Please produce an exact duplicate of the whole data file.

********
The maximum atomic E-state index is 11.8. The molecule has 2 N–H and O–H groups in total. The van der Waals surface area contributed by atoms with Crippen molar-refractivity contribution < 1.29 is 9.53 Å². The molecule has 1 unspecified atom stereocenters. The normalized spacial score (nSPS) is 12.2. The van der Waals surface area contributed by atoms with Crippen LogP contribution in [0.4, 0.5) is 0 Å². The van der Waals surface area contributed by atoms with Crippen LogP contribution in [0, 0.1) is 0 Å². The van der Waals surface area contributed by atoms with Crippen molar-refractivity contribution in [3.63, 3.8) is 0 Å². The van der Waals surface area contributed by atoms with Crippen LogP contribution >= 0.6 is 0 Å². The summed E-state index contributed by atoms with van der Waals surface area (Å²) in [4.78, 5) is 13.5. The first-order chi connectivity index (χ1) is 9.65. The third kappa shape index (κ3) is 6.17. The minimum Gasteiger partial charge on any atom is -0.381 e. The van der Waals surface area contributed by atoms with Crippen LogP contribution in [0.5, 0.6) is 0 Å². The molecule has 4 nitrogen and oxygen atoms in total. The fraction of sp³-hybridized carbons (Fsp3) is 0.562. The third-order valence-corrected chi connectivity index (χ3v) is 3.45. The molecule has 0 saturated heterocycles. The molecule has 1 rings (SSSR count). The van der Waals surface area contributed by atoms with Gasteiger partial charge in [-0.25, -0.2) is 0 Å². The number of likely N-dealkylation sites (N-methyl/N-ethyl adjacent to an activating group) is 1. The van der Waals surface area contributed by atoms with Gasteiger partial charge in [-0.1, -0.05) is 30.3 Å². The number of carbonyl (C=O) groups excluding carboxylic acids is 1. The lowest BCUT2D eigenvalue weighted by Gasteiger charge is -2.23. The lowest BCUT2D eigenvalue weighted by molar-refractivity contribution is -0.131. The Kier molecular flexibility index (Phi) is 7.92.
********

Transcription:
The maximum atomic E-state index is 11.8. The molecule has 2 N–H and O–H groups in total. The van der Waals surface area contributed by atoms with Crippen molar-refractivity contribution < 1.29 is 9.53 Å². The molecule has 1 unspecified atom stereocenters. The normalized spacial score (nSPS) is 12.2. The van der Waals surface area contributed by atoms with Crippen LogP contribution in [0.4, 0.5) is 0 Å². The van der Waals surface area contributed by atoms with Crippen LogP contribution in [0, 0.1) is 0 Å². The van der Waals surface area contributed by atoms with Crippen molar-refractivity contribution in [3.63, 3.8) is 0 Å². The van der Waals surface area contributed by atoms with Crippen LogP contribution >= 0.6 is 0 Å². The summed E-state index contributed by atoms with van der Waals surface area (Å²) in [4.78, 5) is 13.5. The first-order chi connectivity index (χ1) is 9.65. The third kappa shape index (κ3) is 6.17. The minimum Gasteiger partial charge on any atom is -0.381 e. The van der Waals surface area contributed by atoms with Crippen LogP contribution in [0.5, 0.6) is 0 Å². The molecule has 4 nitrogen and oxygen atoms in total. The fraction of sp³-hybridized carbons (Fsp3) is 0.562. The third-order valence-corrected chi connectivity index (χ3v) is 3.45. The molecule has 0 saturated heterocycles. The molecule has 1 rings (SSSR count). The van der Waals surface area contributed by atoms with Gasteiger partial charge in [-0.25, -0.2) is 0 Å². The number of likely N-dealkylation sites (N-methyl/N-ethyl adjacent to an activating group) is 1. The van der Waals surface area contributed by atoms with Gasteiger partial charge in [-0.1, -0.05) is 30.3 Å². The number of carbonyl (C=O) groups excluding carboxylic acids is 1. The lowest BCUT2D eigenvalue weighted by Gasteiger charge is -2.23. The lowest BCUT2D eigenvalue weighted by molar-refractivity contribution is -0.131. The Kier molecular flexibility index (Phi) is 7.92.